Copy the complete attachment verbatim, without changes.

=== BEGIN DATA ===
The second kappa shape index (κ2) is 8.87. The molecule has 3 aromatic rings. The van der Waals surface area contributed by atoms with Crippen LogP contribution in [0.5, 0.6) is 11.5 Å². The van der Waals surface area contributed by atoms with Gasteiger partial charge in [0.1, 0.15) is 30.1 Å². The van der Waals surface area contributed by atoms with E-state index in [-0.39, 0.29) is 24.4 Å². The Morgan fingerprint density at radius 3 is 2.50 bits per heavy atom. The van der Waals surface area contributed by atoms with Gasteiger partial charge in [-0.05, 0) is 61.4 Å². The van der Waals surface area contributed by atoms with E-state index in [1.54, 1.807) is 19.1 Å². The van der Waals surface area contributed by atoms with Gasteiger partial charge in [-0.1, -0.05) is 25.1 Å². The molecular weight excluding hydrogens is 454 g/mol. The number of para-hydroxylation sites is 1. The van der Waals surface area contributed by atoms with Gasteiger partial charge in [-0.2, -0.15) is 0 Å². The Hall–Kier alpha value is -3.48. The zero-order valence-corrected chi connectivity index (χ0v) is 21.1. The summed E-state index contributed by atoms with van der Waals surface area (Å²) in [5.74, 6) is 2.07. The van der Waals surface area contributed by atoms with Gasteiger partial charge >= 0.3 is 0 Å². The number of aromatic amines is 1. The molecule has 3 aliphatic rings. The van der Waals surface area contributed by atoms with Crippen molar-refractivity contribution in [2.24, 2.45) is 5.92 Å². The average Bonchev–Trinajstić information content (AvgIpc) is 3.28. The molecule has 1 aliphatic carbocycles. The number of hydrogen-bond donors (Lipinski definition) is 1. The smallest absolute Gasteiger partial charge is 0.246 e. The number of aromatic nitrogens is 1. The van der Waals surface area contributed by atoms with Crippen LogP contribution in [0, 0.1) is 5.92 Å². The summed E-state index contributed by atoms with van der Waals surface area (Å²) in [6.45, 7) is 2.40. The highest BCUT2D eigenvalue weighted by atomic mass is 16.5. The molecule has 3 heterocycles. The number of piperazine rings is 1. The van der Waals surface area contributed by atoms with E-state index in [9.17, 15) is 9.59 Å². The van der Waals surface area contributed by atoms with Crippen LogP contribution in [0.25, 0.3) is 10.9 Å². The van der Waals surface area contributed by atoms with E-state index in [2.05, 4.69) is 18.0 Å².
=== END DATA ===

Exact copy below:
The second kappa shape index (κ2) is 8.87. The molecule has 3 aromatic rings. The van der Waals surface area contributed by atoms with Crippen LogP contribution in [0.5, 0.6) is 11.5 Å². The van der Waals surface area contributed by atoms with Gasteiger partial charge in [0.1, 0.15) is 30.1 Å². The van der Waals surface area contributed by atoms with E-state index in [-0.39, 0.29) is 24.4 Å². The Morgan fingerprint density at radius 3 is 2.50 bits per heavy atom. The van der Waals surface area contributed by atoms with Gasteiger partial charge in [-0.05, 0) is 61.4 Å². The van der Waals surface area contributed by atoms with E-state index in [1.54, 1.807) is 19.1 Å². The van der Waals surface area contributed by atoms with Gasteiger partial charge in [-0.1, -0.05) is 25.1 Å². The molecular weight excluding hydrogens is 454 g/mol. The number of para-hydroxylation sites is 1. The van der Waals surface area contributed by atoms with Gasteiger partial charge in [-0.2, -0.15) is 0 Å². The Hall–Kier alpha value is -3.48. The zero-order valence-corrected chi connectivity index (χ0v) is 21.1. The summed E-state index contributed by atoms with van der Waals surface area (Å²) in [5.74, 6) is 2.07. The van der Waals surface area contributed by atoms with Gasteiger partial charge >= 0.3 is 0 Å². The number of aromatic amines is 1. The molecule has 3 aliphatic rings. The van der Waals surface area contributed by atoms with Crippen molar-refractivity contribution in [2.24, 2.45) is 5.92 Å². The average Bonchev–Trinajstić information content (AvgIpc) is 3.28. The molecule has 1 aliphatic carbocycles. The number of hydrogen-bond donors (Lipinski definition) is 1. The smallest absolute Gasteiger partial charge is 0.246 e. The number of aromatic nitrogens is 1. The van der Waals surface area contributed by atoms with Crippen LogP contribution in [0, 0.1) is 5.92 Å². The summed E-state index contributed by atoms with van der Waals surface area (Å²) in [6.45, 7) is 2.40. The highest BCUT2D eigenvalue weighted by atomic mass is 16.5. The molecule has 3 heterocycles. The number of piperazine rings is 1. The van der Waals surface area contributed by atoms with E-state index in [9.17, 15) is 9.59 Å². The van der Waals surface area contributed by atoms with Crippen LogP contribution in [0.25, 0.3) is 10.9 Å². The van der Waals surface area contributed by atoms with E-state index in [2.05, 4.69) is 18.0 Å².